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PoliticsSri Lanka

Sri Lanka declares state of emergency after protests

April 2, 2022

Sri Lanka's president said a nationwide state of emergency was necessary to ensure order in the country, a day after protesters clashed with the police. Sri Lanka is in the throes of a financial crisis.

A protester shouts slogans after setting a bus on fire during a demonstration outside the Sri Lankan president's house to call for his resignation, Colombo, March 31, 2022.
Sri Lanka is in the middle of a dire fuel shortage and people are anrgy over the government's handling of the situationImage: Ishara S. Kodikara/AFP/Getty Images

A nationwide curfew has come into effect in Sri Lanka after President Gotabaya Rajapaksa's introduction of a state of emergency on Friday.

The decision to limit movement from 6 p.m. (12:30 UTC/GMT) on Saturday to 6 a.m. on Monday came after clashes with protesters and police on Thursday.

Rajapaksa said in a government gazette notification that the decision was taken in the interests of public security, the protection of public order and to ensure the maintenance of essential services.

Sri Lanka economy protest turns violent

He said he believed there was a "public emergency in Sri Lanka" and tougher laws were needed to deal with the crisis.

Shops opened on Saturday amid tightened security as police and military personnel partrolled the streets of Colombo, the capital city.

Protesters clash with police outside president's residence

Sri Lanka was rocked by violent protests Thursday evening, as hundreds of protesters gathered outside Rajapaksa's private residence outside of Colombo.

People largely demanded that Rajapaksa step down from office, with people clashing with the police later.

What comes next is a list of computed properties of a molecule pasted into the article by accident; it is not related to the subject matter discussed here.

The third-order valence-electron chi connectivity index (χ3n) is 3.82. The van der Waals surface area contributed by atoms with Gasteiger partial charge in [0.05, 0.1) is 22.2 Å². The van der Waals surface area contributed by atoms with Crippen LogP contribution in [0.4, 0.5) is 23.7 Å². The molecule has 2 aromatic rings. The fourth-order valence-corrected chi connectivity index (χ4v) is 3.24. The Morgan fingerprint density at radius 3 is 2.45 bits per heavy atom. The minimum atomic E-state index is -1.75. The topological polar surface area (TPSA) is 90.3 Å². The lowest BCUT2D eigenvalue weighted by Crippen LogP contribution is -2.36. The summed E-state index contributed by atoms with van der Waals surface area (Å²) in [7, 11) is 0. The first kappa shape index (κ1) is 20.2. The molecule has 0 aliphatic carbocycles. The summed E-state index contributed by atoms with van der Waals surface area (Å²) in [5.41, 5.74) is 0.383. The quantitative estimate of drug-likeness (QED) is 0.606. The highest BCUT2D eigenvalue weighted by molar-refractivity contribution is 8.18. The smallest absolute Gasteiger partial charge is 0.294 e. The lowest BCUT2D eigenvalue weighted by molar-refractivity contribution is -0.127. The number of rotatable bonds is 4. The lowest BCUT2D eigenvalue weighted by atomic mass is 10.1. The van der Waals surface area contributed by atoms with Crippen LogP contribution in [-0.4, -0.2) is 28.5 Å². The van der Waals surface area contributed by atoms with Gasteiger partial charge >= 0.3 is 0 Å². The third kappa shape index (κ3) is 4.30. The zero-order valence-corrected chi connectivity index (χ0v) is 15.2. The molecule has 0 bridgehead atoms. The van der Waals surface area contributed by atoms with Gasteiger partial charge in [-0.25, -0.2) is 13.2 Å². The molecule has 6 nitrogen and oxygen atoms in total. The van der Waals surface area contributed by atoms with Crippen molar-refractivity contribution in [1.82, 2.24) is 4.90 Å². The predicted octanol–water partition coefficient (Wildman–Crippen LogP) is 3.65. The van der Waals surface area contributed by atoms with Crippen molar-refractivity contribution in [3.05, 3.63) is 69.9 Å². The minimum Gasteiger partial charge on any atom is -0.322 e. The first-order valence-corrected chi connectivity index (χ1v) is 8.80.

Police fired tear gas and used water cannons to disperse crowds after protesters set fire to police vehicles and threw bricks at officers.

Police arrested 53 protesters and imposed a curfew in and around Colombo to contain protests on Friday. But protests continued Friday as well.

Government officials have decried violent protests, with Tourism Minister Prasanna Ranatunga warning of "economic consequences" should protests continue.

Colombo to receive food aid

India, the world's biggest rice exporter, is preparing to send 40,000 tonnes of rice for prompt shipment to Sri Lanka, Reuters reported.

This would mark the first major food aid since Colombo secured a $1 billion credit line from New Delhi for assistance with food items and fuel last month.

The shipment could bring down rice prices that have doubled in a year.

Sri Lanka's crisis deepens

Sri Lanka's foreign currency reserves are at a critical low, which means that a shortage of money has led to a shortage of fuel and other essential items.

Meanwhile, skyrocketing inflation and soaring food prices have also made things difficult for Sri Lankans.

The economic crisis has only worsened through the month and the country ran out of diesel at gas stations on Thursday.

People queque up long hours to buy fuel at gas stations
People queque up long hours to buy fuel at gas stationsImage: Ishara S. Kodikara/AFP/Getty Images

The government said it had no fuel for power generators and imposed a 13-hour power cut from Thursday.

Several state hospitals have also been forced to stop routine surgeries because of a shortage of life-saving medicines.

Sri Lanka is due to speak with the International Monetary Fund for loans in the coming days, with Finance Minister Basil Rajapaksa, the president's youngest brother, expected in Washington D.C.

rm/sms (Reuters, AP)